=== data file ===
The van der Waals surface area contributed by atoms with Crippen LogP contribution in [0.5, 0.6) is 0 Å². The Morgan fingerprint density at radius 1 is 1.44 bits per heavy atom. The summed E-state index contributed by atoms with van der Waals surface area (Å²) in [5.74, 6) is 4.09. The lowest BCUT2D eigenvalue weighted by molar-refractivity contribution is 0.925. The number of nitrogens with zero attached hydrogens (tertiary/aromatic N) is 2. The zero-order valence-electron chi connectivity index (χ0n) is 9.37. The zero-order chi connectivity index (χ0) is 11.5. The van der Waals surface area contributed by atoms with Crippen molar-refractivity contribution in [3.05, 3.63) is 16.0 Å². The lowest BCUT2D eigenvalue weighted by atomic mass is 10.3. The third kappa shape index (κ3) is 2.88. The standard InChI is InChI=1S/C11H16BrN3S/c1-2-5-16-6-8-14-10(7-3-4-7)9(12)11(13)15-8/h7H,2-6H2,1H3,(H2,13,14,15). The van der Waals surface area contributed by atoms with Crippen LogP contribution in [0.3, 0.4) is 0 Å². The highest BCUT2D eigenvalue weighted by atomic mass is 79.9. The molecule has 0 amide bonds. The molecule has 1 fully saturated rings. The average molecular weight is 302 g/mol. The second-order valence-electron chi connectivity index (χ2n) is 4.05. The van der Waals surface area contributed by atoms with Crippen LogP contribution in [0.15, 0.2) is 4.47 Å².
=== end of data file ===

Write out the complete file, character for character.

The van der Waals surface area contributed by atoms with Crippen LogP contribution in [0.5, 0.6) is 0 Å². The Morgan fingerprint density at radius 1 is 1.44 bits per heavy atom. The summed E-state index contributed by atoms with van der Waals surface area (Å²) in [5.74, 6) is 4.09. The lowest BCUT2D eigenvalue weighted by molar-refractivity contribution is 0.925. The number of nitrogens with zero attached hydrogens (tertiary/aromatic N) is 2. The zero-order valence-electron chi connectivity index (χ0n) is 9.37. The zero-order chi connectivity index (χ0) is 11.5. The van der Waals surface area contributed by atoms with Crippen molar-refractivity contribution in [3.05, 3.63) is 16.0 Å². The lowest BCUT2D eigenvalue weighted by atomic mass is 10.3. The third kappa shape index (κ3) is 2.88. The standard InChI is InChI=1S/C11H16BrN3S/c1-2-5-16-6-8-14-10(7-3-4-7)9(12)11(13)15-8/h7H,2-6H2,1H3,(H2,13,14,15). The van der Waals surface area contributed by atoms with Crippen LogP contribution in [0.3, 0.4) is 0 Å². The highest BCUT2D eigenvalue weighted by atomic mass is 79.9. The molecule has 0 amide bonds. The molecule has 1 fully saturated rings. The average molecular weight is 302 g/mol. The second-order valence-electron chi connectivity index (χ2n) is 4.05. The van der Waals surface area contributed by atoms with Crippen LogP contribution in [0.15, 0.2) is 4.47 Å².